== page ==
It is often said that history is written by the winners. If this is indeed true, then Ukrainians could reasonably be called the ultimate losers. For centuries the Ukrainian nation has had its history and culture whitewashed and denied by various foreign rulers, but few have done such a thorough job as the Russians, who have been consistently denying the existence of a Ukrainian nation for at least the past two hundred years.
Kremlin efforts to portray Ukrainians as merely a subgroup of the larger Russian nation have proved so successful that many in the international community have bought into the myth that today’s Ukraine is somehow an artificial or fabricated nation with no historical identity of its own. As a result, Russia’s annexation of Crimea and invasion of east Ukraine have not provoked the kind of global uproar that similar breaches of the international order might have warranted if carried out against a more well-established and familiar sovereign state.
According to the Kremlin version of Ukrainian history, Novorossiya consists of lands which were colonized by Russians in the eighteenth and nineteenth centuries. The cities of Novorossiya are said to have all been founded by Russians and populated by Russians before being arbitrarily handed over to Ukraine. In the context of this narrative, Russia’s invasion of east Ukraine becomes an entirely understandable attempt to correct a grave historic injustice.
Realities on the ground lend a degree of credibility to the Kremlin narrative: most strikingly, the big cities in the regions claimed by Putin are indeed majority Russian-speaking – a fact often picked up on by first-time visitors to eastern and southern Ukraine. However, on closer inspection the Kremlin’s claims to historical ownership of the region begin to look increasingly fragile. While there is no question that the territories claimed as Novorossiya were once part of the Russian empire, this is true for much of the rest of today’s Ukraine – not to mention Belarus, the Baltic States and Poland. Nor is being Russian-speaking a reliable indicator of ethnic origin. Russian was the language of empire for both the Tsarist regime and the Soviet imperium which followed. Anyone living in a large city in those days was likely to be Russian-speaking, but this tells us little about their background, or their own self-identification.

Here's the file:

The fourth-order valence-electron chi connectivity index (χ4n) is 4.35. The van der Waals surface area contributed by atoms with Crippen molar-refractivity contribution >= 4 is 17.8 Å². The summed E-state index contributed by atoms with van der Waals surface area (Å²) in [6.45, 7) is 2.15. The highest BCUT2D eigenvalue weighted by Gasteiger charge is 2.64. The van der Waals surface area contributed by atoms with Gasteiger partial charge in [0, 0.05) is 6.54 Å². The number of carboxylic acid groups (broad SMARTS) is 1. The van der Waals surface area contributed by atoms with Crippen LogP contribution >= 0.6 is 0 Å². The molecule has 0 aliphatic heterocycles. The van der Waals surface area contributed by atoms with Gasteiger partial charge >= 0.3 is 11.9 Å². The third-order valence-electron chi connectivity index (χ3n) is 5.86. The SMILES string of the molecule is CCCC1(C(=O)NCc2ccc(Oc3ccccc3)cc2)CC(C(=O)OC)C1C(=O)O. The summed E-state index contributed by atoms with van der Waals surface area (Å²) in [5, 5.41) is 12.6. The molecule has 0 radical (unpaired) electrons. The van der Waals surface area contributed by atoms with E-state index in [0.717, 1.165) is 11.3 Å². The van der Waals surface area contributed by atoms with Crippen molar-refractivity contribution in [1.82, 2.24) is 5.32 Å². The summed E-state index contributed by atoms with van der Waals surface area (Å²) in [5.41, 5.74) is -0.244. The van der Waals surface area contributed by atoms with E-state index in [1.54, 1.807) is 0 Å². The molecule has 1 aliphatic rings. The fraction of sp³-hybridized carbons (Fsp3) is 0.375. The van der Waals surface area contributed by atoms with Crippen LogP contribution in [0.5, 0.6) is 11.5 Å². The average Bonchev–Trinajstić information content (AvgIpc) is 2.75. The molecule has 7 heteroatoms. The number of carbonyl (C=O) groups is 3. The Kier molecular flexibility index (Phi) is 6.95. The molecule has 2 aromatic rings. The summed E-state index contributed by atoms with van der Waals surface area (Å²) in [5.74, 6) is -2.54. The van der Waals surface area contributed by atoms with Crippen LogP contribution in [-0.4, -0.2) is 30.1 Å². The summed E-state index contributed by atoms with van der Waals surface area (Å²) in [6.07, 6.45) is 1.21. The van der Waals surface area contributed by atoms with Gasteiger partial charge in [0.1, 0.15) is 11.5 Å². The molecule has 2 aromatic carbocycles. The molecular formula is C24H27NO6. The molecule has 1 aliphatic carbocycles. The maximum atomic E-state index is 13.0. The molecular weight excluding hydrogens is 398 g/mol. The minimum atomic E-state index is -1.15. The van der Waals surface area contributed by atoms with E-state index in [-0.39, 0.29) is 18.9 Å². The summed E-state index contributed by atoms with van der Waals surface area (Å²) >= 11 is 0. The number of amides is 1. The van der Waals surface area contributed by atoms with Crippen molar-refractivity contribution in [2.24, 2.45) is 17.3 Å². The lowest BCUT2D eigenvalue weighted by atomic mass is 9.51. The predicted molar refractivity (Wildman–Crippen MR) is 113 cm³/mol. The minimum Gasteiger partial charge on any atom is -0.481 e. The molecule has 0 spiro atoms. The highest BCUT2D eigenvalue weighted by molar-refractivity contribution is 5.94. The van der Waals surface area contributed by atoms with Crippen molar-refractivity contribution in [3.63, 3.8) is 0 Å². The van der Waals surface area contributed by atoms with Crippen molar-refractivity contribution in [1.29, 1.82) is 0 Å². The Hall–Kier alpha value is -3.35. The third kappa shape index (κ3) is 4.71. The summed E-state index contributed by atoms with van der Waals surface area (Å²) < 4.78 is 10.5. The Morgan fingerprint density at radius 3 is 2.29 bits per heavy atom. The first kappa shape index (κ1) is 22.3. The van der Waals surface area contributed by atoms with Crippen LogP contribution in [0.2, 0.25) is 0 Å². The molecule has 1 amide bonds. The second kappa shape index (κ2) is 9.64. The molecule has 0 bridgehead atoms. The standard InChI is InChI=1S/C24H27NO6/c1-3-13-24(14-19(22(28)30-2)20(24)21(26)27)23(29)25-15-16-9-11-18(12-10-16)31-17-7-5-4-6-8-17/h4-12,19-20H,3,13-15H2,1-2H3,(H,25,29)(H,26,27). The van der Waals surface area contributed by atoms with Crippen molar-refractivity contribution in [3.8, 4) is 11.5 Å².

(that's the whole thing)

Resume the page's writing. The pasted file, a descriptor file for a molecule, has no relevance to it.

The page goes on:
In reality, the regions claimed as Novorossiya have been imperial borderlands and melting pots for centuries, attracting a wide range of settlers including Greeks, Germans, Bulgarians, Jews, Armenians and countless other communities including ethnic Russians. As if to underline this fact, it is worth noting that the city of Donetsk, which currently serves as the de facto capital of the insurgent ‘republics’ in east Ukraine, was actually founded by a Welshman – the industrialist John Hughes. This cosmopolitan population of minorities blended in with what was by all accounts a settled frontier population of Ukrainian Cossacks who had been gradually expanding into the region for many decades prior to the Tsarist advance.